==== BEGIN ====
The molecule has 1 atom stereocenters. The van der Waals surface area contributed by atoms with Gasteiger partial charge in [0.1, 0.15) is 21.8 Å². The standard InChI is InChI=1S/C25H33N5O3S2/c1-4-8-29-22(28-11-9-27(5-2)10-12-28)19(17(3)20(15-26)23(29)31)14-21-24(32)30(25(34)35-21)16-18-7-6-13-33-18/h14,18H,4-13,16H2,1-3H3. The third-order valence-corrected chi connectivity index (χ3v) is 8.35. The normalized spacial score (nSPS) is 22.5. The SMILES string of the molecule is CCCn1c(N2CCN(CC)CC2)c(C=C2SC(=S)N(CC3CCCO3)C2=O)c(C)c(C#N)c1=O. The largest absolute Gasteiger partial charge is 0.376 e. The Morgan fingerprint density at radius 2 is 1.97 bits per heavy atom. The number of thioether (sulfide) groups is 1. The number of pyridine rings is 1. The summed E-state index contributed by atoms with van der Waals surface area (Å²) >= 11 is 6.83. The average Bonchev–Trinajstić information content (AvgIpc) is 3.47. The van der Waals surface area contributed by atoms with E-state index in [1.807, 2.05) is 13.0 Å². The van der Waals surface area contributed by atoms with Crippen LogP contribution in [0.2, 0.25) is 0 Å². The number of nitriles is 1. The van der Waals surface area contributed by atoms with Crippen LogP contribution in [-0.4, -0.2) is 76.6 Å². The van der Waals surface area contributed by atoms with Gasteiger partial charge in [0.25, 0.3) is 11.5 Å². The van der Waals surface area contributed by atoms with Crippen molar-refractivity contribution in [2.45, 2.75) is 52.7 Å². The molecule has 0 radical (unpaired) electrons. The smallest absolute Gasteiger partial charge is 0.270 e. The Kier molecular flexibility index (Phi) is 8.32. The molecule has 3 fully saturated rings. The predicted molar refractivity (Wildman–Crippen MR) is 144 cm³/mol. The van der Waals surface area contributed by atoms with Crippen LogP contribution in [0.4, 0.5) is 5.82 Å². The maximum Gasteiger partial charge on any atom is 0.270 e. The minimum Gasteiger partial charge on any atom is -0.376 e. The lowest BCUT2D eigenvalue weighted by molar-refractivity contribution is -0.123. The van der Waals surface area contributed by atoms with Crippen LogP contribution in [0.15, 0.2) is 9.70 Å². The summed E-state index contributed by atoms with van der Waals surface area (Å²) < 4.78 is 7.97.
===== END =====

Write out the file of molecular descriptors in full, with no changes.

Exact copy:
The molecule has 1 atom stereocenters. The van der Waals surface area contributed by atoms with Gasteiger partial charge in [0.1, 0.15) is 21.8 Å². The standard InChI is InChI=1S/C25H33N5O3S2/c1-4-8-29-22(28-11-9-27(5-2)10-12-28)19(17(3)20(15-26)23(29)31)14-21-24(32)30(25(34)35-21)16-18-7-6-13-33-18/h14,18H,4-13,16H2,1-3H3. The third-order valence-corrected chi connectivity index (χ3v) is 8.35. The normalized spacial score (nSPS) is 22.5. The SMILES string of the molecule is CCCn1c(N2CCN(CC)CC2)c(C=C2SC(=S)N(CC3CCCO3)C2=O)c(C)c(C#N)c1=O. The largest absolute Gasteiger partial charge is 0.376 e. The Morgan fingerprint density at radius 2 is 1.97 bits per heavy atom. The number of thioether (sulfide) groups is 1. The number of pyridine rings is 1. The summed E-state index contributed by atoms with van der Waals surface area (Å²) >= 11 is 6.83. The average Bonchev–Trinajstić information content (AvgIpc) is 3.47. The van der Waals surface area contributed by atoms with E-state index in [1.807, 2.05) is 13.0 Å². The van der Waals surface area contributed by atoms with Crippen LogP contribution in [0.2, 0.25) is 0 Å². The number of nitriles is 1. The van der Waals surface area contributed by atoms with Crippen LogP contribution in [-0.4, -0.2) is 76.6 Å². The van der Waals surface area contributed by atoms with Gasteiger partial charge in [0.25, 0.3) is 11.5 Å². The van der Waals surface area contributed by atoms with Crippen molar-refractivity contribution in [2.45, 2.75) is 52.7 Å². The molecule has 0 radical (unpaired) electrons. The smallest absolute Gasteiger partial charge is 0.270 e. The Kier molecular flexibility index (Phi) is 8.32. The molecule has 3 fully saturated rings. The predicted molar refractivity (Wildman–Crippen MR) is 144 cm³/mol. The van der Waals surface area contributed by atoms with Crippen LogP contribution in [0.4, 0.5) is 5.82 Å². The maximum Gasteiger partial charge on any atom is 0.270 e. The minimum Gasteiger partial charge on any atom is -0.376 e. The lowest BCUT2D eigenvalue weighted by molar-refractivity contribution is -0.123. The van der Waals surface area contributed by atoms with Crippen LogP contribution in [0.15, 0.2) is 9.70 Å². The summed E-state index contributed by atoms with van der Waals surface area (Å²) < 4.78 is 7.97.